Yes, the story's predictable, and yes, it's fluff, but who cares that a film's fluff when it's executed so well. Like i said, not every hack filmmakers can stage musical numbers as nice as the one I saw in ENCHANTED. (... of course, you need the massive budget too... sorry, I've always had this secret dream of wanting to make a musical of my own)
If you don't spoilers, go watch the full clip of 'THAT'S HOW YOU KNOW' below.
THAT'S HOW YOU KNOW
Anyway, for me, ENCHANTED is one of the most entertaining films of the year. It might even end up on my end-year TOP 10 list, whoa!
Wednesday, November 28, 2007
In movies and TV shows, we always have the workaholic, negligent husband forgetting about his anniversary, causing much grief for his loving wife. Yet the opposite seemed to happen once with my mom ten years ago, when they were supposed to have their 15th Anniversary celebration.
Dad had hinted, since that morning, to have dinner outside and go for a movie, but mom had turned it down, saying that she needed to entertain a friend and friend's mom who were visiting our house in the evening.
And she did.
Then she remembered about the anniversary the next morning, with dismay and embarrassment.
My mom forgetting her 15th Marriage Anniversary became a running joke for many years. Dad, of course, never failed to poke fun at her.
That was ten years ago.
For me, I've been staying out of my house for the past two nights, working on the editing of KURUS (film I've worked on for the past two weeks) at Limkokwing University. Facing a tight festival deadline, have to get things done by Friday.
But I'll be going home today.
Happy anniversary, mom and dad.
Note: The story of their courtship was on the papers in June 2006.
Sunday, November 25, 2007
If you want to see me in my first screen acting role as the boss of a car repair center, please don't miss my cameo appearance during the first 15 minutes of the film and laugh at my god-awful Malay-speaking skills! (I'm dressed in a grey T-shirt)
Recent Pusan Film Festival award-winning filmmaker Liew Seng Tat and documentary filmmaker/ SURF Magazine writer Zan Azlee also have cameos in this film.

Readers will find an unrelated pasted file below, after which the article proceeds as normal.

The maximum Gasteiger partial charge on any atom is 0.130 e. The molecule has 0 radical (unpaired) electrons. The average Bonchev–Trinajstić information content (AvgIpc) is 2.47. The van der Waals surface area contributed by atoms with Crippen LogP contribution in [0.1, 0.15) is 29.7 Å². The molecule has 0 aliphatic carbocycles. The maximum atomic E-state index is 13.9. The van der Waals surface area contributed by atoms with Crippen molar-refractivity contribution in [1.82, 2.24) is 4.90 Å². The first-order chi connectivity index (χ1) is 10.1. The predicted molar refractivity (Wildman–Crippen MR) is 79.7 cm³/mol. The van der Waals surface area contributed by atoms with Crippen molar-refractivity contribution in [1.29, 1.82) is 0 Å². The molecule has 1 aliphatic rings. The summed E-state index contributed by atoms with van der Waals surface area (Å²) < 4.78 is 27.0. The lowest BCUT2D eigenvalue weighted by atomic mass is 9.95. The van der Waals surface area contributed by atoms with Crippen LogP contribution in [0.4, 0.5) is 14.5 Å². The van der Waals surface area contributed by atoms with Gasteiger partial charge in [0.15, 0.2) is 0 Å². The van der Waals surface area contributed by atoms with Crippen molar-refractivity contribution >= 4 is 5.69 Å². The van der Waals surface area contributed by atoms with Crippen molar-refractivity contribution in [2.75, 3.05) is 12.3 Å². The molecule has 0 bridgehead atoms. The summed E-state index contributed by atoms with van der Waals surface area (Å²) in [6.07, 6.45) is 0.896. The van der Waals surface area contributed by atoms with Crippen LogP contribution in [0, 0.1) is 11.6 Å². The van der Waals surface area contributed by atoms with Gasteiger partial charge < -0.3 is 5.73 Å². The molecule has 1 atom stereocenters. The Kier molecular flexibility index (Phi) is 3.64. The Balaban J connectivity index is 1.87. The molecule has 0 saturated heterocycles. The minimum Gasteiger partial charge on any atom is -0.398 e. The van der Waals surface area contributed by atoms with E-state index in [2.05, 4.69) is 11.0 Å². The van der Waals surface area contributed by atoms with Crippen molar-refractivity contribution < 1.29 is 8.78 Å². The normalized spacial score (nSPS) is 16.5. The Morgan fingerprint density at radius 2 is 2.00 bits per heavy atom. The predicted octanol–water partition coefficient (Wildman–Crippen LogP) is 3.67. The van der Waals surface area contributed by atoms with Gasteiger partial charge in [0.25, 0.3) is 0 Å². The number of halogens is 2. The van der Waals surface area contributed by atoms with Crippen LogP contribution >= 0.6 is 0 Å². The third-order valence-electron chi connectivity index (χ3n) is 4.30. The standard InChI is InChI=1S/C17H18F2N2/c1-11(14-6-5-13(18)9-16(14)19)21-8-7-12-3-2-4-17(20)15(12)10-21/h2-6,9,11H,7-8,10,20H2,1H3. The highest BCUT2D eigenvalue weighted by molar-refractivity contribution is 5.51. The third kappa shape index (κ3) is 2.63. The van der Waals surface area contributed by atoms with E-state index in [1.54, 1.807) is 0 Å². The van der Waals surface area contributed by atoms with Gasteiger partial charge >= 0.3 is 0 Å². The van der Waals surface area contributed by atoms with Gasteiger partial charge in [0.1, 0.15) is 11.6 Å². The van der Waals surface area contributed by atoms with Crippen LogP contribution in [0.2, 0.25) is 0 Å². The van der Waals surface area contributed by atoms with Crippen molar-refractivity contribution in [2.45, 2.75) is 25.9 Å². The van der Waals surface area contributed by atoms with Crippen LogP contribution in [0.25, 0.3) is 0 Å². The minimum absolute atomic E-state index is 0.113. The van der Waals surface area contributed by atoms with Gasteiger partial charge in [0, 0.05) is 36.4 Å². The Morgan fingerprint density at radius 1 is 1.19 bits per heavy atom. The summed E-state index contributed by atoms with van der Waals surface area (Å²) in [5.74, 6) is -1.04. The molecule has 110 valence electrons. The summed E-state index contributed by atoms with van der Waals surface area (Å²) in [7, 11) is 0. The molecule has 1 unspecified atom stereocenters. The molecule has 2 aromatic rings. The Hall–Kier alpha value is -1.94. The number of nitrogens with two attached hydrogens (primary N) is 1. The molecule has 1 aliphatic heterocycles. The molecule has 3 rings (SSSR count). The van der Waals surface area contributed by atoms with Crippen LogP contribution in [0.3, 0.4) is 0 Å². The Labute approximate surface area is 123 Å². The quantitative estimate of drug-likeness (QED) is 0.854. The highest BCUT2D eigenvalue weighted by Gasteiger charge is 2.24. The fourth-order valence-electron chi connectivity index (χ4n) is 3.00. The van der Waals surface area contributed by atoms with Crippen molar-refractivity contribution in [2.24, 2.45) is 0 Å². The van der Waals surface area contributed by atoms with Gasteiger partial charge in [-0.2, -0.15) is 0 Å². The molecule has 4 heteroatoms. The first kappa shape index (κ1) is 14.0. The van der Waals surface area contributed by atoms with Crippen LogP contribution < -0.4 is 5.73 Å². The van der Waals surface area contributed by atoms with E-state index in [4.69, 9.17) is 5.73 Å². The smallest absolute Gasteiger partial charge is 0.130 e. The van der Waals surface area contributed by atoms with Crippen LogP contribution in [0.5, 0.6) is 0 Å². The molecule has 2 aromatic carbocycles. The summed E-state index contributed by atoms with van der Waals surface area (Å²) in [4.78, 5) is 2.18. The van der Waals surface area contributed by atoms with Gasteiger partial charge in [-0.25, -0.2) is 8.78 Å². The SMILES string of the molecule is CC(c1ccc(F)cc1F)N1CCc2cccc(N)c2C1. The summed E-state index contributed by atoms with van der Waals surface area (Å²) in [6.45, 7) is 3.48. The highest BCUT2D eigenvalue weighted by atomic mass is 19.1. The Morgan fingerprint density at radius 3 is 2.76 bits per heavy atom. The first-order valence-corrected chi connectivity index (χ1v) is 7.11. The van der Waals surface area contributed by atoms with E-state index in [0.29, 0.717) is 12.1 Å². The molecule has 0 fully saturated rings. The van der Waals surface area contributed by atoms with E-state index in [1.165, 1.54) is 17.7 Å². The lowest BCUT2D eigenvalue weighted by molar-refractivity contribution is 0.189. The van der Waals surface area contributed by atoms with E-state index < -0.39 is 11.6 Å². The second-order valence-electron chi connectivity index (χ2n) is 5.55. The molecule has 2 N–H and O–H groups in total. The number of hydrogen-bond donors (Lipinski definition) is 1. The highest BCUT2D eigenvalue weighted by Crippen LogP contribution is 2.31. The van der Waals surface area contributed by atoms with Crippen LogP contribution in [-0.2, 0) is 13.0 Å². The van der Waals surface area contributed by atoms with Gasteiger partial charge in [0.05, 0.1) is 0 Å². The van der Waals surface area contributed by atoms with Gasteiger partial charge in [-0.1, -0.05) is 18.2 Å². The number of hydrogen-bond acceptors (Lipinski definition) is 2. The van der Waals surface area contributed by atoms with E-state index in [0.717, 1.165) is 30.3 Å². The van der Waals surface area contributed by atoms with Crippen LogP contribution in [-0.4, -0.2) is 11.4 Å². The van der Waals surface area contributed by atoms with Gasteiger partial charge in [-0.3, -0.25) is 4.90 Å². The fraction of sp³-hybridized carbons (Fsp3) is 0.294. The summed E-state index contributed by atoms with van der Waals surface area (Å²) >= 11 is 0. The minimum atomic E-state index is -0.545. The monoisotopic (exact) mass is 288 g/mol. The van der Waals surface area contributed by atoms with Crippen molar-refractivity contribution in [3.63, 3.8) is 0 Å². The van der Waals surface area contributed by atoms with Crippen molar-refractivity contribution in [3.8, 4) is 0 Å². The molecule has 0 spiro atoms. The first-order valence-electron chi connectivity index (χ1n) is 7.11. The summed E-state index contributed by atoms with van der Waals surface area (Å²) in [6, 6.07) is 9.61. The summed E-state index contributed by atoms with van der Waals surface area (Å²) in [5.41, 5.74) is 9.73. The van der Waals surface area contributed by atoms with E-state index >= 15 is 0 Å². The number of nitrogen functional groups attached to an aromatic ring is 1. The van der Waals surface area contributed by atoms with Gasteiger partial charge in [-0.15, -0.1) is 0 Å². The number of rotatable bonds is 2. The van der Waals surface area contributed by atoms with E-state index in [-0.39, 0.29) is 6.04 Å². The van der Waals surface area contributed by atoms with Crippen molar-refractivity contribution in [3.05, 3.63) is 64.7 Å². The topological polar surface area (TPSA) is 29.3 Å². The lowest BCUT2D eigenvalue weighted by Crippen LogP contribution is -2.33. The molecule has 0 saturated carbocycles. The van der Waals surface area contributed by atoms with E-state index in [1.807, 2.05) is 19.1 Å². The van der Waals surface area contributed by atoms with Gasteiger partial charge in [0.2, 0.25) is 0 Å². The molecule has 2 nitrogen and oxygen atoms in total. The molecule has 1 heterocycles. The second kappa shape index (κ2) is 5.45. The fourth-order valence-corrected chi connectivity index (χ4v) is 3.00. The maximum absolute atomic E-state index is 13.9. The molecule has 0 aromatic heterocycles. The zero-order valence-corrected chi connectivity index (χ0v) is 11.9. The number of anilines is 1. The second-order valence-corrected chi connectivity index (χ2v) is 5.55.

... I served as assistant director for the film too.
Before I move on, here are more photos from 'Carmen Soo Day 1' (20th of Nov) that was taken with a digital SLR:
The protagonist, Ali (Arshad Zamir) and his best buddy, Hassan (played by Ahmad Muzhaffar Mustapha)
Miss Carol and Ali
'Carmen Soo Day 2' was the most interesting day of the entire shoot because we were going to shoot classroom scenes with a large number of extras that consist of friends and family members of the primary cast members. Doing these scenes were like reliving high school life again! 5 years felt so long ago.
We shot at a classroom in SJK (C) Kampung Baru Semenyih (I mentioned about it in this post)
Unfortunately, I never had a teacher like Miss Carol...
Make-up artist Agnes working on Carmen's hair.
Ali is thoughtful.
Sitting behind Ali is his arch-nemesis, Eli (played by Muhammad Fadhirul Anuar)
Ali giving Miss Carol a bicycle ride.
And finally, a photo of Ming Jin the director (in grey), me (in orange, and a horrifying tan) and Aaron the cinematographer (in white) preparing for the next shot while Carmen watches on.
That day was an enjoyable one, and definitely less grueling compared to the previous day since we didn't have to run that much, nor stay under the scorching sun. The scenes were challenging to shoot, especially when we had such a number of extras to orchestrate, yet everything turned out fine and everyone had a lot of fun. Days like this remind me why I love filmmaking.